Hello! I’m Genia Connell, and I am so happy to be opening up my classroom to you once again this school year. I’m thrilled to be back sharing some of the ideas, tips, and resources I use in my classroom to make my teaching literacy easier and my students' learning more meaningful.
I teach third grade in Troy, Michigan, a suburban area about half an hour north of Detroit. The Troy School District is proudly one of the most culturally diverse school districts in the country. Students at my school speak 29 different languages at home in addition to English! Diversity isn’t what separates us in our classroom; it’s what brings us together.
While I always loved school, I actually had zero intention of becoming a teacher when I went to college. One of my classes required us to volunteer in the community, and I chose to help out at a local preschool for the sole reason that it was directly across the street from where I lived — pure convenience! Once inside the school, watching young children excitedly soaking in all the wonders of the world around them, I quickly realized what I wanted to do for the rest of my life. I earned my degree in elementary education from the University of Michigan and went on to get my master’s in Reading with a Reading Specialist Certification. I also have an Education Specialist Degree in Curriculum and Administration. To this day I still love watching students’ eyes widen as they make a new discovery, and I still spend countless hours seeking ways to improve and adapt my teaching. And yes, I still love convenience!
I have dedicated myself to make a difference in the lives of children so they can make a difference in the world. My teaching philosophy is simple. I believe all of my students are gifted, and no matter their circumstances, they can and must succeed in school. Being gifted takes many different forms and cannot always be measured in IQ points. It is my job to discover and nurture each student’s special talents to help them go as far as they can go academically. I then nudge them just a little bit further than anyone — including them — thought possible. Success isn’t always a percentile ranking. I also measure it by the painfully shy child who gains the confidence to speak in front of the class, by the struggling reader who finishes her very first chapter book, and by the beaming smile of a non English speaking student who nervously arrives at my door to find a welcoming classroom community with abundant friendship, respect, and kindness.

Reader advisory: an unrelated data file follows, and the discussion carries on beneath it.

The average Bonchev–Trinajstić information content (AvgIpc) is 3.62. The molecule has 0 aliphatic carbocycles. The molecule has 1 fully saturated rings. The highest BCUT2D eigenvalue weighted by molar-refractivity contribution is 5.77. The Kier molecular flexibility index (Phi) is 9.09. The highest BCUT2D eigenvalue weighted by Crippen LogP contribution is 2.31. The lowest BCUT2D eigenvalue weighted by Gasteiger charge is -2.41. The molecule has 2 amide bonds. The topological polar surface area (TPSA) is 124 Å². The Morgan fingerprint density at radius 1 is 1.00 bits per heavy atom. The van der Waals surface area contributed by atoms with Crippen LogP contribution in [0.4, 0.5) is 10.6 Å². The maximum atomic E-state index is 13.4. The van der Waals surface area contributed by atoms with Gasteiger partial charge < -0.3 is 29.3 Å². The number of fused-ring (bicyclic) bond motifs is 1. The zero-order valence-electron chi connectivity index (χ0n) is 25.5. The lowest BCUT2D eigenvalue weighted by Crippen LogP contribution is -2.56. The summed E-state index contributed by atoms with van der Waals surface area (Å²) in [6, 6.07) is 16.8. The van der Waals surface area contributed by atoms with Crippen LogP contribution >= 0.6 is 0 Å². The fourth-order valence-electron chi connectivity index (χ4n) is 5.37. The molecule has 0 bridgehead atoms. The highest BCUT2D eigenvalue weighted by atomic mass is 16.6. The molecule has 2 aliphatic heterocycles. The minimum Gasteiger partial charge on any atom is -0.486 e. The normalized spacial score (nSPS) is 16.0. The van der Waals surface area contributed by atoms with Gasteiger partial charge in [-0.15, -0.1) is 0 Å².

After 28 years of teaching, I feel fortunate to say that I love my job more than ever. I tell my parents that I treat their children the same way I treat my own three children, which helps create a family atmosphere in our room. The kids also understand that when the “mom” tone comes out in my voice, I mean business! My teaching style involves a lot of encouragement, modeling, high expectations, and laughter, all in an environment where no one is afraid to try. I offer as many interactive, real-life experiences as possible to help make learning authentic and meaningful. While no one will remember a worksheet they did in the third grade, it’s my hope that visiting the pond to examine life cycles, setting up our own assembly line to learn about mass production, or traveling back in time to discover history as it happened will have a lasting impact. A favorite compliment came from a third grader who said, “You make everything we do seem fun, even though we know it really isn’t.” If you can make a child believe school is fun, you’ve most likely succeeded in fostering a lifelong love of learning in them, which is the greatest thing any teacher can do.
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